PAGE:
Smith Jackson, vice president for student life, sent an email Jan. 23 about an incident in which two males shouted racial and sexual slurs at a female Elon University student as they drove past her. The university sponsored two events to inspire a campus-wide discussion of racial intolerance.

The lack of tolerance demonstrated by this incident is an issue in its own right, and it fully deserves the attention it has received and will hopefully receive in the future. But there was another component to the incident: the Elon student was also harassed because of her gender.

The incident described above was a case of street harassment — an unwanted interaction in a public space between strangers motivated by a person’s actual or perceived gender, sexual orientation, or gender expression. These interactions can annoy, anger, humiliate and scare the victim and are ultimately a form of sexual harassment that takes place regularly on Elon’s campus.

This type of sexual harassment typically occurs between a man — or, more often, a group of men — in a car and a woman walking on one of Elon’s sidewalks. Sexual harassment happens regardless of what the woman is wearing or the time of day, though of course it happens more frequently on weekend nights.

Men shout anything from “Hey!” to profane sexual comments as they pass. The women are left on the sidewalk, probably giggling nervously to cover their discomfort because they don’t know how else to respond to a shameless act of male aggression.

That’s what this is: men forcing women to accept unwelcome comments and driving away before there can be any backlash. It’s cowardly, and it reveals that these men know what they’re doing is wrong. Safe inside their cars with their five best frat buddies, catcallers feel comfortable enough to say whatever they want because they know there will be no consequences.

There are worse offenses in the world than catcalling, but it is an issue at Elon that no one — including the university administration — seems to have made enough of a priority.

But a lot of people seem to recognize catcalling as a serious issue. According to a study by StopStreetHarassment.org, 99 percent of women have experienced some sort of street harassment.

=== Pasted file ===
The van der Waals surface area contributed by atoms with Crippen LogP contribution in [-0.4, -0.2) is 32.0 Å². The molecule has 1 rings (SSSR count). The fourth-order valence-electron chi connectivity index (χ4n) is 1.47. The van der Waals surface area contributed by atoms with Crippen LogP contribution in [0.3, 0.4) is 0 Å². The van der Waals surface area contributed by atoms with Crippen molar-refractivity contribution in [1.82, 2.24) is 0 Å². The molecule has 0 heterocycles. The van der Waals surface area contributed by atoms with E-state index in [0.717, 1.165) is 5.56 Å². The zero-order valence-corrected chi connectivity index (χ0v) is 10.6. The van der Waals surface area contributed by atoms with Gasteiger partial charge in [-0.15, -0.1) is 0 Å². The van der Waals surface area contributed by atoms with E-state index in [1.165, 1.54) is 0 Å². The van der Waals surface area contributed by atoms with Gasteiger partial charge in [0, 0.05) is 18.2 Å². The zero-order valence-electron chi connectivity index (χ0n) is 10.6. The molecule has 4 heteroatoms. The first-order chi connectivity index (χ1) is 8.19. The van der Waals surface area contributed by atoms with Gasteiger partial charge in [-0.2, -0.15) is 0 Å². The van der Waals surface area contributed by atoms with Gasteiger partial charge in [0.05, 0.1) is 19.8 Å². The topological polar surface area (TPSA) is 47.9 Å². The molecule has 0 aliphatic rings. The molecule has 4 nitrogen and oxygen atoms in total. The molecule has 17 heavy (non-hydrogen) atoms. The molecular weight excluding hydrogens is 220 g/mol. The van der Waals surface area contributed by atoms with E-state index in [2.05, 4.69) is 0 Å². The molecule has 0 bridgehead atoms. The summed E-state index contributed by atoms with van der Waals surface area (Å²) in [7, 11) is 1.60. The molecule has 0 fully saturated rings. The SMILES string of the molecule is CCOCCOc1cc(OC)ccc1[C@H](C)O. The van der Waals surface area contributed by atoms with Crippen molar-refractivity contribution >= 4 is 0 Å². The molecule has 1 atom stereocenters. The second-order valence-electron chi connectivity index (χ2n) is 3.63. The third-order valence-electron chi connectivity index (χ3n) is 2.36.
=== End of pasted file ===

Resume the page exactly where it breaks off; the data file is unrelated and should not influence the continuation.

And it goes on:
If 99 percent of women got food poisoning from a bad shipment of meat, grocery stores, food distributors and the appropriate governmental agencies would take drastic action to solve the problem. It would seem that since there is little legislation protecting a woman’s right to walk down the street, 99 percent of women don’t actually need protection.

By not addressing the issue, we’re saying that it’s perfectly acceptable for women to be shouted and leered at. We’re saying that it’s expected. We’re saying that, by stepping outside their homes, women are exposing themselves to unsolicited and distressing comments.

My own experiences with catcalling at Elon range from the ridiculous — “You look like Taylor Swift,” — to the disturbing —  “If I run behind you, does that mean I’m chasing you?”

Every incident leaves me feeling uncomfortable in a place where I should feel completely safe. Every incident makes me angry that there are people who think their opinion of my appearance is more important than my right to walk to Acorn without being harassed. I’ve been catcalled more here on my “safe” college campus than I have walking around downtown Atlanta.

Shouting, “Hey, girl” at someone walking down the sidewalk on Williamson Avenue may not feel like an excessively threatening act, but if it’s meant to be a compliment, why do you have to shout it from a passing car? There are correct ways to give compliments, and shouting them from a moving vehicle is not one of them.


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